RESOLUTION TARGET NOISE TESTS
© 2006 KenRockwell.com
All the crops below are transmitted with extremely high fidelity, so these are large image files. A normal web page should not exceed 50kB. This one exceeds 1MB! This is no problem with modern Internet connections, but my apologies to you folks on dial-up connections. On a phone line it may take several minutes for the entire page to load. Clicking the links to other ISOs should be instantaneous once the page has loaded.
Through a miracle of modern science, click each ISO link and the images will magically appear in the same location. This makes it easy to compare any two ISOs.
Here is our base reference - the only ISO used by others when testing resolution. All cameras are on their best behavior.
My D70 doesn't go down to ISO 100, so instead I stuck as perfect a scan as I could make in Photoshop of my star target for reference. It's labeled "perfection." This scanned version has higher resolution because there is no Bayer Interpolation.
Ideally this target shows lines heading smoothly towards the center, and turning gray (not darker or lighter) when they get so close that they no longer are resolved. The moiré issues in the scan marked "perfection" are artifacts of Photoshop's resampling algorithms. Note also how tough is it for Photoshop to resample my scan smoothly as the lines become as fine as a pixel. This is a tough target in digital! If any of you mathematicians out there know of a Photoshop plugin which does a better job of resampling for technical things like this I'd love to hear about it.
It's easy to see that my D80 and D200 perform smoothly. There is no significant moiré or aliasing or any other funny business going on.
This is interesting: the three Canons have significant aliasing, or false resolution. This star target makes it much more obvious than the linear targets used elsewhere. I'll skip you the engineering mathematics, but it's obvious as the star target goes to higher resolution towards the center that the lines shown in the three Canon cameras start to diverge about halfway in! This divergence is called false resolution: the camera is not resolving the real lines. Instead, it's getting confused and misinterpreting them as a different, lower resolution! This is an engineering textbook rendition of aliasing.
The aliasing isn't turning colors on the 20D and 30D, so no problem. There's a little bit of color on my SD700, but as we'll see at ISO 200, it's insignificant photographically.
All these cameras are fine, with my SD700 the only one looking ratty by comparison. My SD700 also has the lowest rated resolution, so it's entitled.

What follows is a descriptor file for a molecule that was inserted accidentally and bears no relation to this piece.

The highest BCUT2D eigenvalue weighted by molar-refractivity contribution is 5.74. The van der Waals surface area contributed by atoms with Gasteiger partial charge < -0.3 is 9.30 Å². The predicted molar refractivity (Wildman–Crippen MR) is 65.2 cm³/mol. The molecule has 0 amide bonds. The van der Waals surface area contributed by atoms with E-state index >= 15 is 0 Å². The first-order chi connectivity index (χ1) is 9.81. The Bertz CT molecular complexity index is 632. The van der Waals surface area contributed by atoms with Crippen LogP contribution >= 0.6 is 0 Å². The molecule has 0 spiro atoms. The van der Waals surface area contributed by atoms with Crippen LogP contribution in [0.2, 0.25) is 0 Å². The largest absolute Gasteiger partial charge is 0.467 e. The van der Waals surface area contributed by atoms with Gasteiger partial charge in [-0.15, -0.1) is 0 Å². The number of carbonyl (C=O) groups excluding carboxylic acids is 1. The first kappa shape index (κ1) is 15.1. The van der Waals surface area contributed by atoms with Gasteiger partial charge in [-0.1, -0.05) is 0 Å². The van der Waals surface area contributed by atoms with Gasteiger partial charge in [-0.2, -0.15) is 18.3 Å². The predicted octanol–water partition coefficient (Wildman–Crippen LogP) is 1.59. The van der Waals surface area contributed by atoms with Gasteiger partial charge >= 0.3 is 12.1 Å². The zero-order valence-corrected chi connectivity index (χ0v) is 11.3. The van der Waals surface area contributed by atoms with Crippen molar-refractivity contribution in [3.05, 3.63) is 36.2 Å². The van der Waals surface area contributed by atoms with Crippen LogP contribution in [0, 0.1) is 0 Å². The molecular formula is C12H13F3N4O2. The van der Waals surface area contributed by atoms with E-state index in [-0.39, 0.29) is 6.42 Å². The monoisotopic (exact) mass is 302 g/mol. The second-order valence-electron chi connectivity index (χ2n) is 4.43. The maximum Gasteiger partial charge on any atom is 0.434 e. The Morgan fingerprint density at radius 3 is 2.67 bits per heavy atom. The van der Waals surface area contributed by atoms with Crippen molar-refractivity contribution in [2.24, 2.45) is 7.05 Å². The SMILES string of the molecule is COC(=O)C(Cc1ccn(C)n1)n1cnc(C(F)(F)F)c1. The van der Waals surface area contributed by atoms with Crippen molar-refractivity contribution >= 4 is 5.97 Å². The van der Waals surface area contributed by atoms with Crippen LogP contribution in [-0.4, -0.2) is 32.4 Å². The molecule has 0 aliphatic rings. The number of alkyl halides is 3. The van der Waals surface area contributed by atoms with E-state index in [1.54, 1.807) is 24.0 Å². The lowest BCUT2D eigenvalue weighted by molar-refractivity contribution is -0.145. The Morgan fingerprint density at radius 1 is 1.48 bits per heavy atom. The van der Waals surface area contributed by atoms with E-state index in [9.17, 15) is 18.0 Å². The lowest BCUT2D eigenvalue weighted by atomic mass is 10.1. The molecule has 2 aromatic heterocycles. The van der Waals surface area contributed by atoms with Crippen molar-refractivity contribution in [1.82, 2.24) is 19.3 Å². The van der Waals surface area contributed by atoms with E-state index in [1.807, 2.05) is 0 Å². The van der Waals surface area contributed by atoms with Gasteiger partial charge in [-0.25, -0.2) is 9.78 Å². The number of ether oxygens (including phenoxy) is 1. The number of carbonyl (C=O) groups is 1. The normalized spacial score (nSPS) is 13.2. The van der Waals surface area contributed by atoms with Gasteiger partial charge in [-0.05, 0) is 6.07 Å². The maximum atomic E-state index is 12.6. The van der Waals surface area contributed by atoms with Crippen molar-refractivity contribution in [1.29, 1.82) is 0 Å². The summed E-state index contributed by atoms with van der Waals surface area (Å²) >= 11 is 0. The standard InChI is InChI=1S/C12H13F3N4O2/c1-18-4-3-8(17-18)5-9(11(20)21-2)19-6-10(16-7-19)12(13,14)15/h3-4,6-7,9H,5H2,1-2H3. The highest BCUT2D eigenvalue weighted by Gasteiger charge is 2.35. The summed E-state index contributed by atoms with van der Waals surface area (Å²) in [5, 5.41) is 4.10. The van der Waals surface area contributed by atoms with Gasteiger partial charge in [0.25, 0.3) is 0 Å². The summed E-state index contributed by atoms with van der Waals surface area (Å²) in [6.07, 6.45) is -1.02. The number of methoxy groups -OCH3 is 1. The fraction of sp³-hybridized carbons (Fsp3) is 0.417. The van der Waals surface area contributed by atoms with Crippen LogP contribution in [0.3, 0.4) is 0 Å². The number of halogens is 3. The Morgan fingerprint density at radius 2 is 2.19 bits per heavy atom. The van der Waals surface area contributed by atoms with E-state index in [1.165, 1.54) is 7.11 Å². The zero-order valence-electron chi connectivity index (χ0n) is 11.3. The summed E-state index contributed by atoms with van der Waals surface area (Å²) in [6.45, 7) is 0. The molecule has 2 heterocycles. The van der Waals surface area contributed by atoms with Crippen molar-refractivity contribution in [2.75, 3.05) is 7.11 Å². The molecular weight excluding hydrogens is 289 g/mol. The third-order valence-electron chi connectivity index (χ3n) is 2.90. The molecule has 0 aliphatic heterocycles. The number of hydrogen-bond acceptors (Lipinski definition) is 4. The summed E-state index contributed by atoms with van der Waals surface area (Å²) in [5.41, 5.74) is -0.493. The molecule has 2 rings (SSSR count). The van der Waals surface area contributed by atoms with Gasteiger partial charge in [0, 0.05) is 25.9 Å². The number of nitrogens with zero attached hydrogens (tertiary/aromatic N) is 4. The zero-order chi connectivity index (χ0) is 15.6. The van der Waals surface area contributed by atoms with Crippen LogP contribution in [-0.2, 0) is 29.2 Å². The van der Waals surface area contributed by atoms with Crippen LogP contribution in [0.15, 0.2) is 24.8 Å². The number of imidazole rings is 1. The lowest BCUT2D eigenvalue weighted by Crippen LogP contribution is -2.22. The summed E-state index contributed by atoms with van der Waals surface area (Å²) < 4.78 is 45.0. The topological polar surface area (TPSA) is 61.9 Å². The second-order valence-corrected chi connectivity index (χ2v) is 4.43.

Textbook Timeout (skip this if this makes no sense)
You've seen aliasing on TV and in the movies. Ever seen wheels turn the wrong way? That happens when the spokes are sampled (shot) at too low a frame rate and they appear to turn backwards. This is temporal aliasing, which is a different problem from the spatial aliasing we see in these Canon cameras.
Aliasing happens in a sampled system when the sampled input's frequency (resolution) exceeds half the sampling rate (pixel locations). When this happens, the resulting output appears to have information at a lower frequency than is correct.
This was a problem in digital audio systems in the 1970s. Filters needed to remove everything above half the sampling rate, otherwise inaudible distortion components would excite aliases at lower frequencies which fell back into the audible band. Cheap noise-making toys and greeting cards often skip the output anti-aliasing filter, and that's why they sound so horrible and distorted.
Anyway, this is what happens when you see the lines of a star target diverge. It's not real resolution. This is easy to see on a target, but not a big deal in real photography so long as they don't turn funny colors. Thankfully the Canons don't.
Now we see my D70 for the first time, since it starts at ISO 200. See the two obvious blue patches? That's my D70's aliasing which makes it a bad choice for professional window-screen and fabric photographers. When fine repeating vertical lines are at about the same pitch as the sensor's pixels, weird things happen. I almost never saw this in real photography with my D70 unless I set up a test to look for it deliberately. Now I whip out my star target two years later, and this target instantly uncovers exactly where it happens.
Every other camera is fine. As at ISO 100, the Canon DSLRs have false resolution which potentially could give rise to oddities with fabric, but nothing like my D70. Using a cheaper lens or altering focus would eliminate this (and some resolution), too.
My SD700 looks worse, to which it's entitled since it's a point-and-shoot. I can see noise in my SD700 while everything else is clean. The SD700 gives cleaner results with fine detail with less aliasing than my D70, good going pocket camera!
There's no reason not to use ISO 200 as you would ISO 100. It looks the same, except with the point-and-shoot.
At ISO 400 I see only the tiniest bit of extra noise. It's not worth worrying about, especially if ISO 400 gives you better depth of field. or less motion blur.
Likewise, I see for the first time only the very slightest loss in resolution in my D80 and D200. I can't see any in the Canon DSLRs or D70 because their resolution is hidden in aliasing.
My SD700 is starting to look bad for noise, which as a point-and-shoot with a tiny sensor, is normal. Of course it's still cleaner with fine repeating lines than my D70.
At ISO 800 all the images are a very little bit softer, a common NR trick. Note that my D70's aliasing is unchanged - aliasing happen at the sensor and can't be fixed later.
My SD700 point-and-shoot looks hideous. Even my wife, a normal person, complains about noise from my SD700 in 4x6" prints at ISO 800.
The other images have a little noise, but nothing anyone would see unless they were looking for it.
As before, if ISO 800 lets you get a better picture, use it and don't worry on DSLRs. Avoid ISO 800 like the plague with compact cameras like my SD700.